The rest of this article is only available to active members of Questia

Already a member? Log in now.

Notes for this article

Add a new note
If you are trying to select text to create highlights or citations, remember that you must now click or tap on the first word, and then click or tap on the last word.
One moment ...
Default project is now your active project.
Project items

Items saved from this article

This article has been saved
Highlights (0)
Some of your highlights are legacy items.

Highlights saved before July 30, 2012 will not be displayed on their respective source pages.

You can easily re-create the highlights by opening the book page or article, selecting the text, and clicking “Highlight.”

Citations (0)
Some of your citations are legacy items.

Any citation created before July 30, 2012 will labeled as a “Cited page.” New citations will be saved as cited passages, pages or articles.

We also added the ability to view new citations from your projects or the book or article where you created them.

Notes (0)
Bookmarks (0)

You have no saved items from this article

Project items include:
  • Saved book/article
  • Highlights
  • Quotes/citations
  • Notes
  • Bookmarks
Notes
Cite this article

Cited article

Style
Citations are available only to our active members.
Buy instant access to cite pages or passages in MLA, APA and Chicago citation styles.

(Einhorn, 1992, p. 25)

(Einhorn 25)

1. Lois J. Einhorn, Abraham Lincoln, the Orator: Penetrating the Lincoln Legend (Westport, CT: Greenwood Press, 1992), 25, http://www.questia.com/read/27419298.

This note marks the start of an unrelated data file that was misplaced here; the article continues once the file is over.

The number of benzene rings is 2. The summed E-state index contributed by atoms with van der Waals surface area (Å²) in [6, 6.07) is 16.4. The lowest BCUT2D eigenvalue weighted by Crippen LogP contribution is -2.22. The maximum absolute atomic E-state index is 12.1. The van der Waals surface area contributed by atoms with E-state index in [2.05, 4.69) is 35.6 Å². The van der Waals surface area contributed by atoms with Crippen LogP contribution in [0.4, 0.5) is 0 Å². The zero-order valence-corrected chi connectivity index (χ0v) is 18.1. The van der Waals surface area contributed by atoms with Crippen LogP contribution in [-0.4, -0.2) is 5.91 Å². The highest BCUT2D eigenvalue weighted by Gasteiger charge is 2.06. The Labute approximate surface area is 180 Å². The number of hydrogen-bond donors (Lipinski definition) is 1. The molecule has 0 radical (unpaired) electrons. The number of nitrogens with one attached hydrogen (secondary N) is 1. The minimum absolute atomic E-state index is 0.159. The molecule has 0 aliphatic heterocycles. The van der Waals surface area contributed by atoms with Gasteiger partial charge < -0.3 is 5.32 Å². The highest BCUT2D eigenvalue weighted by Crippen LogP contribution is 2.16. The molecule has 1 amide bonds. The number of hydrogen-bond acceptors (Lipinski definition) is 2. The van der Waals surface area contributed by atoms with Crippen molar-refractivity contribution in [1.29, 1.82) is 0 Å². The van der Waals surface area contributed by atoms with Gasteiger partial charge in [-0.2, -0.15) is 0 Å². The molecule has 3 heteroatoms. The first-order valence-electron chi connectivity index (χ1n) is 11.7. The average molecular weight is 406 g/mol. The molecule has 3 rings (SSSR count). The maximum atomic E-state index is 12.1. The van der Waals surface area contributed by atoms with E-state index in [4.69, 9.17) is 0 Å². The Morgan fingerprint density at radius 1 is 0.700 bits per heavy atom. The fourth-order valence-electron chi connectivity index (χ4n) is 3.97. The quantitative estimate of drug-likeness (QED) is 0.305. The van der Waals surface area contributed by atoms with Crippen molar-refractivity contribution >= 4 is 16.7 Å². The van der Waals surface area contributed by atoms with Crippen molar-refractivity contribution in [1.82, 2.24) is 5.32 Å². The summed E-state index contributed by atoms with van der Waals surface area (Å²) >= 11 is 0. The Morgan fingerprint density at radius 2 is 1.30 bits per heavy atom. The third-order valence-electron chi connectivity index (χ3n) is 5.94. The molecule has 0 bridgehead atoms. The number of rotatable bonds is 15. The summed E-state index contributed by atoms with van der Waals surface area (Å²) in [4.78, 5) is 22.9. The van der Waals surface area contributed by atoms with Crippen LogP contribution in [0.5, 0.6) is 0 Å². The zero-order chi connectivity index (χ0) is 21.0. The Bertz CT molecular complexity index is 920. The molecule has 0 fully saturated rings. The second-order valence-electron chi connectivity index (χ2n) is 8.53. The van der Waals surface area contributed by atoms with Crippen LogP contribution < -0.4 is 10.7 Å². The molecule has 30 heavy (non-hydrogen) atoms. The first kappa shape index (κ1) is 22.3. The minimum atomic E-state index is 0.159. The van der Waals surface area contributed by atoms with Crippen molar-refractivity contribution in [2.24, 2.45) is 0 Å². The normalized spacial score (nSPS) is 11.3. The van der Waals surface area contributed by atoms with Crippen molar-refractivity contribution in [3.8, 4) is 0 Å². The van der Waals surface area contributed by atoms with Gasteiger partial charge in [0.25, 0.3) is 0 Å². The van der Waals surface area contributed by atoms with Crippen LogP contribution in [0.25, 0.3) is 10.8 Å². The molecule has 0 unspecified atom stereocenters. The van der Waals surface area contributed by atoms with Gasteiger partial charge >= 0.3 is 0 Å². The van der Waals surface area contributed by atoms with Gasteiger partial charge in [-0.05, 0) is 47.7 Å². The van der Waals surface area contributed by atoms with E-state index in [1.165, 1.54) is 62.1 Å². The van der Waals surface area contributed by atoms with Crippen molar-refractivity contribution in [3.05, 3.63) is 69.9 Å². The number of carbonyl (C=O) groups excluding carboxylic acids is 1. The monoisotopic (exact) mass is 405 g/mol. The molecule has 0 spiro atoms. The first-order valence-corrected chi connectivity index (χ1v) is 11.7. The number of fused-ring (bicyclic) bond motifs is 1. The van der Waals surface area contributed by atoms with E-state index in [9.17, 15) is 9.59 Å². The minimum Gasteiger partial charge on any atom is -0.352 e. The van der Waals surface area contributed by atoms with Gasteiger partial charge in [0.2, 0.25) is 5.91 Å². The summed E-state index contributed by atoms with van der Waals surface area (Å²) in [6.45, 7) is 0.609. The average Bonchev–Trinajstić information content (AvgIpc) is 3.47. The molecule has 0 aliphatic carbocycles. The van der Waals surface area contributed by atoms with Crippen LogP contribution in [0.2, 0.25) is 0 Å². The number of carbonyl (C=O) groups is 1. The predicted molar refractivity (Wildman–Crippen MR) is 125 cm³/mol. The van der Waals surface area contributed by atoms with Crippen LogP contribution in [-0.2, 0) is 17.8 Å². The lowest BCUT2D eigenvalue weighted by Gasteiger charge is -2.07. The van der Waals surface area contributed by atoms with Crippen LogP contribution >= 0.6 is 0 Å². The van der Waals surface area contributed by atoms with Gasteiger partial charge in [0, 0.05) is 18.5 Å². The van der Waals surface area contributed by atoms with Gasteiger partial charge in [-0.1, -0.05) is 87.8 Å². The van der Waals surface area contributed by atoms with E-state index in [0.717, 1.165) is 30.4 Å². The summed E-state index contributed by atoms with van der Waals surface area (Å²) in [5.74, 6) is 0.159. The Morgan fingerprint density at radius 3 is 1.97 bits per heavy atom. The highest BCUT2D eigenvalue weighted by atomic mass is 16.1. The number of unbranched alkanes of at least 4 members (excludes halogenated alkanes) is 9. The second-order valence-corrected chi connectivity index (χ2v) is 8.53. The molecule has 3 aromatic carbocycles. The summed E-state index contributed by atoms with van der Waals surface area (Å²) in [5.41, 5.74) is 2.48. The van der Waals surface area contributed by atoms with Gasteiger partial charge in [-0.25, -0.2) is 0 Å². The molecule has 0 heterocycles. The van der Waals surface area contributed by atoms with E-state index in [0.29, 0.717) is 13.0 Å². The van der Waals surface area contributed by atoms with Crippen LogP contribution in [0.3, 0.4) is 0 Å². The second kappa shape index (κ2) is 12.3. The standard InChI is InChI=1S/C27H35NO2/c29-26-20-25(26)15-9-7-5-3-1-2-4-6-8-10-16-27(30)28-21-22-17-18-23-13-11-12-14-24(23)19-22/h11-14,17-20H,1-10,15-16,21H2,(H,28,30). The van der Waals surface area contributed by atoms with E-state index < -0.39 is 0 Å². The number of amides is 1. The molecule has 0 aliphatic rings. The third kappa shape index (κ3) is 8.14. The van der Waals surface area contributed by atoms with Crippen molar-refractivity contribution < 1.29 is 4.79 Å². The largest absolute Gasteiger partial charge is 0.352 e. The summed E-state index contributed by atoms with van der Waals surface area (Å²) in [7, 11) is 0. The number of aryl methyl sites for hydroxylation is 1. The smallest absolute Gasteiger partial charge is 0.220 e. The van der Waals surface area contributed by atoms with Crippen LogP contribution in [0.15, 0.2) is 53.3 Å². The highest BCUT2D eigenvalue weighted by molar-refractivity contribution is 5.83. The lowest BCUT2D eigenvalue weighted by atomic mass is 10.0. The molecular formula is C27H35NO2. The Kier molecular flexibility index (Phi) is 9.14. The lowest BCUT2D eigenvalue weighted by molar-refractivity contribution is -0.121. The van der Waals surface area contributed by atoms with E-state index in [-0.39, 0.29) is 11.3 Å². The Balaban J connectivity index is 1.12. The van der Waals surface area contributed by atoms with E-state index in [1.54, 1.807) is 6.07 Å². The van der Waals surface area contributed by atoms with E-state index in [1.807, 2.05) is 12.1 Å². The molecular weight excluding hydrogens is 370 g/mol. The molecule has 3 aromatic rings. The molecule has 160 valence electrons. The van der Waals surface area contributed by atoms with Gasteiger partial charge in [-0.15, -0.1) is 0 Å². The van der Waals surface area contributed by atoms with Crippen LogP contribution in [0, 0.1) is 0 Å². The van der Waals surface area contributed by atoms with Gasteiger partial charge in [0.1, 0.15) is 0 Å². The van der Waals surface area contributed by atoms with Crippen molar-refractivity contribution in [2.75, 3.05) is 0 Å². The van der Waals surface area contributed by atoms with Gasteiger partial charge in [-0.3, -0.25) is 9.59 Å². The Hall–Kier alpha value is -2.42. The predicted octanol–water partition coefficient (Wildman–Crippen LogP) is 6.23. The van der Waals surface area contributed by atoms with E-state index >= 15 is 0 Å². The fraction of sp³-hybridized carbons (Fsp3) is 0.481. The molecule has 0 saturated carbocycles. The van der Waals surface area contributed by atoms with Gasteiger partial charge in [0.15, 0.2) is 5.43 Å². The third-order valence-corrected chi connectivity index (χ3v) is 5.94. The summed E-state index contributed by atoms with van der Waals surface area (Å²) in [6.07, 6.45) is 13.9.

Cited article

Economic Reform and Democratic Transition in Ghana
Settings

Settings

Typeface
Text size Smaller Larger Reset View mode
Search within

Search within this article

Look up

Look up a word

  • Dictionary
  • Thesaurus
Please submit a word or phrase above.
Print this page

Print this page

Why can't I print more than one page at a time?

Help
Full screen

matching results for page

    Questia reader help

    How to highlight and cite specific passages

    1. Click or tap the first word you want to select.
    2. Click or tap the last word you want to select, and you’ll see everything in between get selected.
    3. You’ll then get a menu of options like creating a highlight or a citation from that passage of text.

    OK, got it!

    Cited passage

    Style
    Citations are available only to our active members.
    Buy instant access to cite pages or passages in MLA, APA and Chicago citation styles.

    "Portraying himself as an honest, ordinary person helped Lincoln identify with his audiences." (Einhorn, 1992, p. 25).

    "Portraying himself as an honest, ordinary person helped Lincoln identify with his audiences." (Einhorn 25)

    "Portraying himself as an honest, ordinary person helped Lincoln identify with his audiences."1

    1. Lois J. Einhorn, Abraham Lincoln, the Orator: Penetrating the Lincoln Legend (Westport, CT: Greenwood Press, 1992), 25, http://www.questia.com/read/27419298.

    Cited passage

    Thanks for trying Questia!

    Please continue trying out our research tools, but please note, full functionality is available only to our active members.

    Your work will be lost once you leave this Web page.

    Buy instant access to save your work.

    Already a member? Log in now.

    Author Advanced search

    Oops!

    An unknown error has occurred. Please click the button below to reload the page. If the problem persists, please try again in a little while.